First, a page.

The 25th of April is World Malaria Day, which aims to raise awareness about malaria and bring countries together "to showcase their successes in malaria control" and "unify diverse initiatives in the changing global context." Malaria is a potentially lethal fever transmitted by mosquitoes through a parasite that invades the red blood cells. In...
 

Factbox: Can malaria be eliminated by 2030?

 
‎Monday, ‎April ‎25, ‎2016, ‏‎2:13:00 PMGo to full article
A worker of the Ministry of Public Health and Population fumigates in the street against mosquito breeding to prevent diseases such as malaria, dengue and Zika, during a fumigation campaign in Port-au-Prince, HaitiAn international goal to eliminate malaria in parts of the world by 2030 is ambitious but "achievable", the World Health Organization (WHO) said on Monday - World Malaria Day. WHO can declare a country malaria free if it has reported zero cases of indigenous malaria for three consecutive years. The Geneva-based organization said 21 countries are in a position to eliminate malaria within the next five years.
 
 

Disease experts to compare Zika notes in Paris

 
‎Sunday, ‎April ‎24, ‎2016, ‏‎9:05:34 PMGo to full article
Aedes aegypti mosquitosSome 600 disease experts from 43 nations will gather in Paris on Monday to pore over scant but increasingly worrisome data emerging about the Zika virus sweeping Latin America and threatening the world. Scientists and public health specialists will discuss the virus' links to microcephaly, a disorder that causes severe brain damage in babies, and to adult-onset neurological problems such as Guillain-Barre Syndrome, which can cause paralysis and death. "It is now clear that the Zika virus can cause serious complications, and the World Health Organization (WHO) declared the current outbreak a public health emergency of international concern," Institut Pasteur president Christian Brechot told AFP by email.
 
 

Mild flu season winding down, still widespread in Northeast

 
‎Friday, ‎April ‎22, ‎2016, ‏‎10:51:34 PMGo to full article
NEW YORK (AP) — Flu season is winding down, and it's been a relatively mild one.
 

Chronic conditions tied to low wellbeing in childhood cancer survivors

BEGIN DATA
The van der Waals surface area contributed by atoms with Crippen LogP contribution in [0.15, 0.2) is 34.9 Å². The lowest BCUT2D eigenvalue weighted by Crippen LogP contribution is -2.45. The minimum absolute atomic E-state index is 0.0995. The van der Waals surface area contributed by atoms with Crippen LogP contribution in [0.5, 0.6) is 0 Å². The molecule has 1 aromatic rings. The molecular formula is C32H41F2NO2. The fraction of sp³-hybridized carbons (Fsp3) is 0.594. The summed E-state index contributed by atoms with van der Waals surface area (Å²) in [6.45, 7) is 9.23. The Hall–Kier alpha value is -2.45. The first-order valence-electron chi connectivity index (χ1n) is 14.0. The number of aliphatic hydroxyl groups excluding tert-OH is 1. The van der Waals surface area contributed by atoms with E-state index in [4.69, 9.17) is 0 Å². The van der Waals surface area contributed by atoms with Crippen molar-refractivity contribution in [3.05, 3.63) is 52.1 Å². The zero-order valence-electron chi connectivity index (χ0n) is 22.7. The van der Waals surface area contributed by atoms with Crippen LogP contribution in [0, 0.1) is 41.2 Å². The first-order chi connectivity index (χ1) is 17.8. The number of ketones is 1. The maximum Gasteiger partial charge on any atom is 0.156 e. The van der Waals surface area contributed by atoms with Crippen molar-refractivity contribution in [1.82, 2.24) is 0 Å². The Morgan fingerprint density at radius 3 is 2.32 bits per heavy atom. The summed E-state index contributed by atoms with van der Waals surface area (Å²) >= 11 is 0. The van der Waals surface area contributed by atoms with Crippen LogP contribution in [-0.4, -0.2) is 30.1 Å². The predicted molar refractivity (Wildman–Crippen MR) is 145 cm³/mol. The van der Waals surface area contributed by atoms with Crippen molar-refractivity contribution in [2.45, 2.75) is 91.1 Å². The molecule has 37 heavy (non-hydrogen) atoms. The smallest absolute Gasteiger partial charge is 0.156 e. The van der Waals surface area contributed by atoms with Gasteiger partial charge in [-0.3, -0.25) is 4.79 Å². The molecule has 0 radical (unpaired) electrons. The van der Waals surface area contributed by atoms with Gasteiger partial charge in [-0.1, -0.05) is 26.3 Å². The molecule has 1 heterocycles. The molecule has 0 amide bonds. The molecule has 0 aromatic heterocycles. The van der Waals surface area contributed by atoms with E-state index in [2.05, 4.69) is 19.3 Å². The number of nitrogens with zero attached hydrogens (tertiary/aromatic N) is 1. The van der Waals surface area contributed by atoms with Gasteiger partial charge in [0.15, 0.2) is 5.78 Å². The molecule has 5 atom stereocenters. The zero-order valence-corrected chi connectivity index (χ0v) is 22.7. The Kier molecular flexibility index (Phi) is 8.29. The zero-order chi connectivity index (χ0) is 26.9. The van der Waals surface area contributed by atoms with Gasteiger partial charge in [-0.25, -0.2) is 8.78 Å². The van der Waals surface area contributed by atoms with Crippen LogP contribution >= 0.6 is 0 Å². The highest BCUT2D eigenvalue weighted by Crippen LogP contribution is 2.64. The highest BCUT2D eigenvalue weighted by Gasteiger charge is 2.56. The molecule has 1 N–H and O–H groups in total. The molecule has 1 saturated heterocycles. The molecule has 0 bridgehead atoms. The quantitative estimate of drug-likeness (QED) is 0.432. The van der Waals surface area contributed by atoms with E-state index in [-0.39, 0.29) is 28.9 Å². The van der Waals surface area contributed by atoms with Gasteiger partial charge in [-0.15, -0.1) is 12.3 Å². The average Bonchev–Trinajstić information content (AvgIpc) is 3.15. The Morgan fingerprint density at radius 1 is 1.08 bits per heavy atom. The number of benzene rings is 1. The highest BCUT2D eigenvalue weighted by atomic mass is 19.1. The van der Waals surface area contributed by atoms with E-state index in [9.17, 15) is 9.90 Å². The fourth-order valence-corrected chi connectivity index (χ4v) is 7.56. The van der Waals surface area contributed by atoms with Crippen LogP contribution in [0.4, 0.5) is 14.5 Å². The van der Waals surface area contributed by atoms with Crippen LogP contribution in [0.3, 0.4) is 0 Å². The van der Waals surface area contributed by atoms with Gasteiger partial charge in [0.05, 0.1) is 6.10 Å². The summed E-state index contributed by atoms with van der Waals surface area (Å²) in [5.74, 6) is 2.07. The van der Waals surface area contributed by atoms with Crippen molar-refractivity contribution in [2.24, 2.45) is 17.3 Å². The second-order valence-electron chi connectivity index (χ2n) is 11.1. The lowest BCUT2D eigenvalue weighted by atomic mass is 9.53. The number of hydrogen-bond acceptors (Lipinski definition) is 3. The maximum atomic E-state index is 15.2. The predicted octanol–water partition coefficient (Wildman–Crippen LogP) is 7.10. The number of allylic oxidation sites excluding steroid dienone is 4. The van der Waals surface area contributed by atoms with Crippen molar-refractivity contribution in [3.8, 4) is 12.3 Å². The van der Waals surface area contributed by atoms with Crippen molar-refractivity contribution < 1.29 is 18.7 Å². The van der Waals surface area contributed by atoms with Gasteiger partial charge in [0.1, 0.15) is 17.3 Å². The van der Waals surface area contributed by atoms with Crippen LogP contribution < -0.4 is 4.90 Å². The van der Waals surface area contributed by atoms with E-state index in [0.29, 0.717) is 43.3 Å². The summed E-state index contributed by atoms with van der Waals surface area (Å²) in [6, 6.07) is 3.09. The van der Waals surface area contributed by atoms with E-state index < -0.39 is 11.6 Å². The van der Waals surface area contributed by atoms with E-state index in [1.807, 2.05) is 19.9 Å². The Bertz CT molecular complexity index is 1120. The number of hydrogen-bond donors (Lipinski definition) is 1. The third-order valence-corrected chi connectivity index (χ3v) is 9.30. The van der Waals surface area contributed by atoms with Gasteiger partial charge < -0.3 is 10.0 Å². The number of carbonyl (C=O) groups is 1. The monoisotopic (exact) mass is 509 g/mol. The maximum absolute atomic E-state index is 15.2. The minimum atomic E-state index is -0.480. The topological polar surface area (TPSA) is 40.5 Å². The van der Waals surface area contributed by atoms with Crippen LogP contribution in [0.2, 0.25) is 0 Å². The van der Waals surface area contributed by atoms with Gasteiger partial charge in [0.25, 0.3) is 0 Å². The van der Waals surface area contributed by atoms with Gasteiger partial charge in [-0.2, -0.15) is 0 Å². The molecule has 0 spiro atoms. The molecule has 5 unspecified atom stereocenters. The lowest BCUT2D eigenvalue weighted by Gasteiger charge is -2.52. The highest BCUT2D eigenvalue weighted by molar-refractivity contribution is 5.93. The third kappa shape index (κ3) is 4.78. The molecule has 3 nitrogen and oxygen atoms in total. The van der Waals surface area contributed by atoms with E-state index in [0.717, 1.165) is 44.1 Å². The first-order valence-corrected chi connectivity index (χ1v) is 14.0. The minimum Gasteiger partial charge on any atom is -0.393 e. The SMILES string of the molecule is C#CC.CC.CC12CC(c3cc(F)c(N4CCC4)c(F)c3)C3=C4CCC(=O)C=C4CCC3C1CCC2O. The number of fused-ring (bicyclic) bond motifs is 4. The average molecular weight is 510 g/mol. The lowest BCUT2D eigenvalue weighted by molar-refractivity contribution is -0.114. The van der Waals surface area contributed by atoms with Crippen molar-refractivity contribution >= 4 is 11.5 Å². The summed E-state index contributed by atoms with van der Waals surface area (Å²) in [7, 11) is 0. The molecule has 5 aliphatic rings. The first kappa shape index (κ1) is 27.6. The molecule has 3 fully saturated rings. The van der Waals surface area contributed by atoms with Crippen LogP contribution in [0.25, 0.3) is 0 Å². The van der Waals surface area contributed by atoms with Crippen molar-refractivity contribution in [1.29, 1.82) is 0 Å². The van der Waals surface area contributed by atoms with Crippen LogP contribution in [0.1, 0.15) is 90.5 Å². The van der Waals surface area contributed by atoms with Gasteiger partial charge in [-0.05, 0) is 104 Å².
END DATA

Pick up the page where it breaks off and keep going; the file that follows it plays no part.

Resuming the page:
‎Friday, ‎April ‎22, ‎2016, ‏‎10:18:56 PMGo to full article
By Andrew M. Seaman (Reuters Health) - Chronic conditions appear to be causing a poorer quality of life for childhood cancer survivors, according to a new study. Young adults who survived cancer as children had health and wellbeing comparable to that of people nearly two decades older than them, researchers found. "Our study is the first to use a summary measure of health-related quality of life to understand how overall well-being of adult childhood cancer survivors compares with individuals without a cancer history," said lead author Jennifer Yeh of the Harvard T.H. Chan School of Public Health in Boston.
 

Does sex protect men against prostate cancer?

 
‎Friday, ‎April ‎22, ‎2016, ‏‎7:23:39 PMGo to full article
By Lisa Rapaport (Reuters Health) - - Men who ejaculate often may have a lower risk of prostate cancer than their peers who don’t do it as frequently, a U.S. study suggests. During this period, almost 4,000 of the men were diagnosed with prostate cancer. Men who ejaculated at least 21 times a month in their 20s were 19 percent less likely to be diagnosed with prostate cancer than men who ejaculated no more than seven times a month, the study found.
 

Cocktail of UV, Vitamin B zaps malaria in blood: study

 
‎Friday, ‎April ‎22, ‎2016, ‏‎1:03:42 PMGo to full article
Cocktail of UV, Vitamin B zaps malaria in blood: studyBlood donated by unknowing malaria carriers can be made safer with UV radiation and Vitamin B, said a study Friday which may "revolutionise" transfusion safety in Africa. The technology, not yet commercially available, also holds promise for killing other blood-borne germs such as HIV, Ebola and Zika. The technique was previously shown in lab experiments to kill the malaria parasite -- as well as HIV and hepatitis viruses -- in blood in petri dishes.
 
 

Cocktail of UV, Vitamin B zaps malaria in blood: study

 
‎Friday, ‎April ‎22, ‎2016, ‏‎8:03:36 AMGo to full article
In a trial in Ghana, treating the blood to be transfused with UV radiation and Vitamin B "severely reduced" the risk of malaria transmission, but did not eliminate itBlood donated by unknowing malaria carriers can be made safer with UV radiation and Vitamin B, said a study Friday which may "revolutionise" transfusion safety in Africa. The technology, not yet commercially available, also holds promise for killing other blood-borne germs such as HIV, Ebola and Zika. The technique was previously shown in lab experiments to kill the malaria parasite -- as well as HIV and hepatitis viruses -- in blood in petri dishes.
 
 

Countries on verge of beating malaria face new threat, study says

 
‎Friday, ‎April ‎22, ‎2016, ‏‎2:11:04 AMGo to full article
By Sebastien Malo NEW YORK (Thomson Reuters Foundation) - Nations on the verge of eliminating malaria risk falling short of their goal, just as it lies within reach, due to funding being shifted elsewhere, researchers said on Thursday. Global aid has moved to areas where malaria remains widespread, while internal domestic funding gets diverted to fighting other diseases perceived as more urgent, said researchers from the University of California, San Francisco, in a study published in The Lancet medical journal. Once a leading cause of death and illness, malaria has been wiped out in half the world's countries, experts say.
 

UK agency backs cancer drug after Sanofi cuts price

 
‎Friday, ‎April ‎22, ‎2016, ‏‎1:28:19 AMGo to full article